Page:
WASHINGTON: US President Donald Trump on Tuesday appeared to reverse course on Harley Davidson Inc, saying European tariffs facing the motorcycle manufacturer were “unfair” and vowing to reciprocate, after urging a boycott of the company last year amid a steel spat. The Wisconsin-based company last year announced plans to move production of its motorcycles destined for the European Union to its overseas facilities from the United States to avoid EU tariffs imposed in response to Trump’s duties on steel and aluminum imports. Trump retaliated by calling for higher taxes, threatening to lure foreign motorcycles to the United States, and backing a boycott of the iconic American motorcycle maker. On Tuesday, Trump appeared more sympathetic, calling the EU tariffs “unfair” but giving no other details about any planned U.S. action in a tweet citing comments by a Fox Business Network host. “So unfair to U.S. We will Reciprocate!” Trump wrote. On Saturday, Trump is scheduled to travel to Wisconsin to hold a campaign rally as he seeks reelection in the 2020 presidential election. Representatives for the White House did not immediately respond to a request for comment on any planned actions, as both the EU and the United States prepared to launch larger trade talks. Representatives for Harley Davidson could not be immediately reached for comment on Trump’s tweet. The company on Tuesday reported quarterly profit that surged past expectations and stuck to its full-year shipment forecasts amid concerns over falling U.S. sales and European import tariffs, sending its shares up 3 percent.
Harley Davidson was not able to sell even a single unit of their popular entry-level model in India during the month of February 2019 Harley Davidson’s Street 750 posted its worst sales number ever in the month of February 2019. The renowned American cruiser manufacturer was not able to sell 0 units of their entry level-offering Street 750 in the month of February 2019 and saw a 100 per cent drop in the YOY sales report. Not only that, the HD Street Rod also did not get a single buyer during the same month. The Royal Enfield 650 twins’ popularity could be one of the main reasons for their decline in sales number. The Royal Enfield 650 twins are the cheapest twin cylinder motorcycle available in the market today and they offer the same amount of power and torque at almost half the price. The price of the Harley Davidson Street 750 starts at around Rs 5.57 lakhs (ex-showroom) for the vivid black colour. The owners will have to spend an additional Rs 10,000 if they want to get their hands on any other single tone colour. On the other hand, the Royal Enfield Interceptor price starts at Rs 2.50 lakhs (ex-showroom) for the base variant and Rs 2.58 Lakhs for the dual tone and Rs 2.70 lakhs for the chrome shade. The most expensive model which is the Continental GT 650 Chrome will cost you only Rs. 2.85 lakhs (ex-showroom). Just like the Street 750, the higher price is also the reason why the Street Rod too saw a massive drop in its sales number. The Harley Davidson Street Rod is also priced at around Rs. 6.55 Lakhs (ex-showroom) while the buyers will have to spend Rs 6.81 Lakhs (ex-showroom) for the dual tone shade. If we compare their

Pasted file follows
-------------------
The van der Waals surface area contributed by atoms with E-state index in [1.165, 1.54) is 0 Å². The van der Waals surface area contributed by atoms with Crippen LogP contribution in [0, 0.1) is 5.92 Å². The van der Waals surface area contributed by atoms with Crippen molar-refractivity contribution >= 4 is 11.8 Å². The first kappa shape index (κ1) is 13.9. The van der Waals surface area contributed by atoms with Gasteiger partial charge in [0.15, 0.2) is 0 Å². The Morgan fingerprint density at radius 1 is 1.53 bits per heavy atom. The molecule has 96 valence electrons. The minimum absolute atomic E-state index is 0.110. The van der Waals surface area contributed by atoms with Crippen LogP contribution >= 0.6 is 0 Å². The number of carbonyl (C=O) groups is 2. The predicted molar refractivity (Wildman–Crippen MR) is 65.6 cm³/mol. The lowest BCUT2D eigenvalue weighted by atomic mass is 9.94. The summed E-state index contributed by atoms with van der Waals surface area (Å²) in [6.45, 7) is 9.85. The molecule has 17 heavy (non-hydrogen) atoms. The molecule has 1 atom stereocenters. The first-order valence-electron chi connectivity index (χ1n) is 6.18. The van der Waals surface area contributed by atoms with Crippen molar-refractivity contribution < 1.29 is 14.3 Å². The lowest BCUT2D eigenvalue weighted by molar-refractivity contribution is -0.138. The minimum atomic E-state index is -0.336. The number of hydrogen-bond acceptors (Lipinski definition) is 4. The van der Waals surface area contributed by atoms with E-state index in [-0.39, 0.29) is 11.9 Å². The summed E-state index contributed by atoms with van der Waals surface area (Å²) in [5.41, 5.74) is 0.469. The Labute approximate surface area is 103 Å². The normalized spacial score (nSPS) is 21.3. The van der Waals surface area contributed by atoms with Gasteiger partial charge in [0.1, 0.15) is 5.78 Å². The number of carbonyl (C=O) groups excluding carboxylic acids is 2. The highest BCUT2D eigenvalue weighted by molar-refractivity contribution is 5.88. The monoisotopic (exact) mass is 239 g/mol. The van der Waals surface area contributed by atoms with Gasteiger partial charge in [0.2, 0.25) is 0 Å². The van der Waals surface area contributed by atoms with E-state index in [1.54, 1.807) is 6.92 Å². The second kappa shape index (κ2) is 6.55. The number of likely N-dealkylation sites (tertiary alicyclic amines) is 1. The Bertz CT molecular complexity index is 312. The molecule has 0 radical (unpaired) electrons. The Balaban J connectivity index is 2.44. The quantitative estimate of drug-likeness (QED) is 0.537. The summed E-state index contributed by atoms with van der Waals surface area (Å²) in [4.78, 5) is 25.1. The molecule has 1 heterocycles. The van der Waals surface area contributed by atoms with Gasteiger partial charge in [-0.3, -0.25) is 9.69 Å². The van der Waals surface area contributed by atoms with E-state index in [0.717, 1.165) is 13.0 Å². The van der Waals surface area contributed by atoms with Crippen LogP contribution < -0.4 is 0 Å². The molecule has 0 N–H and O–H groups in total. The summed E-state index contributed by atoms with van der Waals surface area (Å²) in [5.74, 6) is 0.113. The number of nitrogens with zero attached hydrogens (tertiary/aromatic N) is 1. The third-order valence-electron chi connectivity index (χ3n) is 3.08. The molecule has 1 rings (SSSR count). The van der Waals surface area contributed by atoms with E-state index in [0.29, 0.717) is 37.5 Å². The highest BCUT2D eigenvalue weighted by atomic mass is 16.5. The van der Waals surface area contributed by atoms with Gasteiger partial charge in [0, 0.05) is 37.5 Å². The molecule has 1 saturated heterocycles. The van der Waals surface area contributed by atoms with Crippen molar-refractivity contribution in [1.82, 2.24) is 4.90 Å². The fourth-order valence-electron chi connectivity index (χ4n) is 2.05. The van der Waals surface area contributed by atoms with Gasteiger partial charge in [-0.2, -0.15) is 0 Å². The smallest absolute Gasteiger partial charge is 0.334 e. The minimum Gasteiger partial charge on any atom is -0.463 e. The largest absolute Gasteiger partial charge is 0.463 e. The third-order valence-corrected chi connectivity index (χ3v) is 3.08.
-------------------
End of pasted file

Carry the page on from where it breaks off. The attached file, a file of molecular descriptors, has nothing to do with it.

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Markets in Indonesia, Vietnam saturating; India priority No. 1, says top executive. Japanese auto major Yamaha Motor Company (YMC) expects India to overtake Indonesia to emerge as its largest base in terms of production output in the next five years. “India sells more than 20 million two-wheelers annually and the numbers are growing. Our company’s market share is in single digits. We want to improve this. There is a lot of opportunity,” says Yamaha India Chairman Shitara. Two-wheeler sales in India increased 6.95% to 19,740,727 units till February this fiscal. In the same period, India Yamaha Motor’s sales remained largely flat at around 732,006 units. The company additionally exported 226,010 units. Yamaha Motor India’s group chairman Motofumi Shitara was speaking on the sidelines of the launch of MT-15 priced at ₹1.36 lakh (ex-showroom, Delhi). “India is priority number one for us worldwide. We aim to have production volume of 2.5 million units in India in the next five years,” he said. Going ahead, Shitara said the company would steer clear of the mass segment and focus on launching premium motorcycles in the domestic market. The company has also commenced a study on introducing electric two-wheelers in India. Shitara is currently defining the mid-term roadmap for the company till 2025 to lay the foundation on how the brand Yamaha takes shape the country. Apart from growing volumes, Shitara said a focus area for him is to project a strong image for the Yamaha brand in the local market. Yamaha MT-15 was launched on Friday – a 155cc bike with liquid-cooled four-stroke engine mated to a six-speed transmission. MT-15 is priced at Rs 1.36 lakh ex-showroom. It has ABS and fuel injected variable valve actuation (VBA). On the idea of electric motorcycles, the Yamaha Chairman says – “Three points are important, one